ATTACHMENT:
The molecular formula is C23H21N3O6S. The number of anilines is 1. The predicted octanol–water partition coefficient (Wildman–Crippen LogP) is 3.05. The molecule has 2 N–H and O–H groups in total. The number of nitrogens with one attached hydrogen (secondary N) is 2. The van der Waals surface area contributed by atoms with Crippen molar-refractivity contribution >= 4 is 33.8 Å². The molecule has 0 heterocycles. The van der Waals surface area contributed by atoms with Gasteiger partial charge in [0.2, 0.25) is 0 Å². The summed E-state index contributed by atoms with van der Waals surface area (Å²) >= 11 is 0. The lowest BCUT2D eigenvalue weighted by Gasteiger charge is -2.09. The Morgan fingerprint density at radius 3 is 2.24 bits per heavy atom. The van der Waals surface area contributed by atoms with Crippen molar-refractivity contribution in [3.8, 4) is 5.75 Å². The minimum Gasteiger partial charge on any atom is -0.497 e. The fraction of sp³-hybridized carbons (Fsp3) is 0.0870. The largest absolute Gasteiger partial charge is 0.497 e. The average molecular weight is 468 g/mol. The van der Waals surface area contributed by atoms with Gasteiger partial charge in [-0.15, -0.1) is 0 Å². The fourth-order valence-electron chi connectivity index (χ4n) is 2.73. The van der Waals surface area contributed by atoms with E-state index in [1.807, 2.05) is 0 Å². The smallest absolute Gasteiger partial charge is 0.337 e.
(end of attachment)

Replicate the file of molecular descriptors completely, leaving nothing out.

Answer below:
The molecular formula is C23H21N3O6S. The number of anilines is 1. The predicted octanol–water partition coefficient (Wildman–Crippen LogP) is 3.05. The molecule has 2 N–H and O–H groups in total. The number of nitrogens with one attached hydrogen (secondary N) is 2. The van der Waals surface area contributed by atoms with Crippen molar-refractivity contribution >= 4 is 33.8 Å². The molecule has 0 heterocycles. The van der Waals surface area contributed by atoms with Gasteiger partial charge in [0.2, 0.25) is 0 Å². The summed E-state index contributed by atoms with van der Waals surface area (Å²) >= 11 is 0. The lowest BCUT2D eigenvalue weighted by Gasteiger charge is -2.09. The Morgan fingerprint density at radius 3 is 2.24 bits per heavy atom. The van der Waals surface area contributed by atoms with Crippen molar-refractivity contribution in [3.8, 4) is 5.75 Å². The minimum Gasteiger partial charge on any atom is -0.497 e. The fraction of sp³-hybridized carbons (Fsp3) is 0.0870. The largest absolute Gasteiger partial charge is 0.497 e. The average molecular weight is 468 g/mol. The van der Waals surface area contributed by atoms with Gasteiger partial charge in [-0.15, -0.1) is 0 Å². The fourth-order valence-electron chi connectivity index (χ4n) is 2.73. The van der Waals surface area contributed by atoms with E-state index in [1.807, 2.05) is 0 Å². The smallest absolute Gasteiger partial charge is 0.337 e.